A while back, I decided that participating in “Blogger Award Challenges” felt silly, but fun. The sense of community surrounding these playful posts far outweighs the reserves that I felt about them. Recently, I had the honor of being tagged by two bloggers, Meghan Plays Games and Kelly, author of Why We Play Games for the Sunshine Blogger Award Challenge (you can take a look at their Sunshine Blogger posts by following the links above). After enjoying their fun answers to the questions posed to them by their own nominators, I had some fun writing answers to the questions that they’ve asked.
I split my responses into 2 parts because the post wound up feeling a little long with everything! I’ll be challenging other bloggers and coming up with my own questions for them in part 2. (When it posts in September, you can check out part 2 here!)
Here are the questions posed by Meghan Plays Games along with my answers:
1. Favourite female character in a video game, and why?
I haven’t played too many games with strong or well-written female characters, sadly. My first inclination was to say that my favorite is Chel from Portal. She seems like a strong woman, having the will to puzzle her way through dangerous lab tests and fight for her freedom. I then realized how sad this choice is given that as a game mechanic, Chel has no dialogue or personality, and only has screen time if the player manages to find a corner where they can slap up two portals in just the right position to see what their character looks like. My next pick would have to be Aloy from Horizon Zero Dawn because she’s highly spirited and curious, and never lets anyone’s expectations stop her from pursuing her curiosity.
2. Game you loved but feel like no one else remembers, or is really underrated?
I don’t really follow game ratings enough to know if any of my games are underrated or not!
3. A game whose ending you felt was really disappointing? Why?
I’m not going to be terribly original here and say that I felt a bit disappointed by the ending of The Last of Us. Throughout the game, the players are taken for a wild ride, facing fungus zombies, crises of humanity, and the diverse dynamics of familial love. Ideally, they feel attached to the characters and the storyline they’ve invested hours of time in. Toward the end, the game’s story takes a sour turn and the players must make a brutal decision that derails most of their efforts up to that point. It’s an intriguing moment in the story, but what soured me to it was the final dialogue. One of the main protagonists misses the pivotal turning point because she is unconscious. When she asks her co-protagonist what happened, he lies to her about the situation and that’s where the game ends. It felt like a bit of a letdown to have the game end on a lie.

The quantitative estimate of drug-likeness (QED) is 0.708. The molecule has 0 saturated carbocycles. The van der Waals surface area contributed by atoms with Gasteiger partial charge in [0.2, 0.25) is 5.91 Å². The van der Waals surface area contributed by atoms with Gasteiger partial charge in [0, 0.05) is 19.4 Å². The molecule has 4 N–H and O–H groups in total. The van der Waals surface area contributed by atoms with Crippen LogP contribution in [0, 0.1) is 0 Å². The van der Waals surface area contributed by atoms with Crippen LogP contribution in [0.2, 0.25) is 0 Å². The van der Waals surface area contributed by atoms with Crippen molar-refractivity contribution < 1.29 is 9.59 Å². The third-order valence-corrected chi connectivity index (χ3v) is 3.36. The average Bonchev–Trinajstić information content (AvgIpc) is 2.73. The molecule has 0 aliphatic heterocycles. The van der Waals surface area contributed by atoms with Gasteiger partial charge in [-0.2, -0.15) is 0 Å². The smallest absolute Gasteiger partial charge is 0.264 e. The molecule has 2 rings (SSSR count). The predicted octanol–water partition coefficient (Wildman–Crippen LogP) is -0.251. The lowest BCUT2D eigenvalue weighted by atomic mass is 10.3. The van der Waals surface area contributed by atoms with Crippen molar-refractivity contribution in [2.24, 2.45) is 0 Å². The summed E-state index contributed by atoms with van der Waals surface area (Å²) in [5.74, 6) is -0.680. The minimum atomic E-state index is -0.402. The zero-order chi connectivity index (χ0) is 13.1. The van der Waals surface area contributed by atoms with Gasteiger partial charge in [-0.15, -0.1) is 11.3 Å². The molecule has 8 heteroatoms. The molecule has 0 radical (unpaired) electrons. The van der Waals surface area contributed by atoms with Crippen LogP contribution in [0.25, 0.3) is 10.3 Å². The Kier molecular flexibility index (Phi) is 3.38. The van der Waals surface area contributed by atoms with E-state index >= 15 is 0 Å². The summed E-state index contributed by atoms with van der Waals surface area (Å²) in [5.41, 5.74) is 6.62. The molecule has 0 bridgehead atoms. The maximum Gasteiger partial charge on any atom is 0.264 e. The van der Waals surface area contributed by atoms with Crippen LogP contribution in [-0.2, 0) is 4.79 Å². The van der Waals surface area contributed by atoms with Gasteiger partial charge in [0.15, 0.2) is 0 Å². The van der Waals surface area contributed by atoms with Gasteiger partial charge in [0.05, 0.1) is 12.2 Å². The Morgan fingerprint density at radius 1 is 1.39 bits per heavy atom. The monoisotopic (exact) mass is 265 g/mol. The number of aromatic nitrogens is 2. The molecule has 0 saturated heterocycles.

4. Favourite indie game? Why?
This one was a bit tough because I have played some incredible indie games. I think that I have to go with Journey, though. That game’s sound track, visuals, and gameplay are amazing and never fail to delight me. Playing the game gave me an intense sense of awe that never faded. Its short length helped me to finish it as well, a major weakness that I have with gaming. I also really like the subtle feature where you can run into other players online and play with them for a bit.
5. If a friend who wasn’t a gamer asked you for a sort-of ‘first game’ recommendation, what would you suggest, and why? Let’s say they are open to all platforms and all genres.
This question is incredibly difficult because I know so many good games, and it would really depend on the person! Do I suggest Minecraft because it’s a fun game with no real goal other than survival, and is easy to learn? Do I suggest Journey because you can’t die, so it’s fairly low-stakes, and it’s beautiful and easy to learn? Do I suggest Little Big Planet because people love platformers and it has a comprehensive how-to-play level (I actually tried to get my mom to play this game with me and she found it very stressful!)? What about a Zelda game or Pokemon or Harvest Moon? The scope of this question is a bit too big!
6. What game would you credit with sparking your love for gaming, and what about it was so special?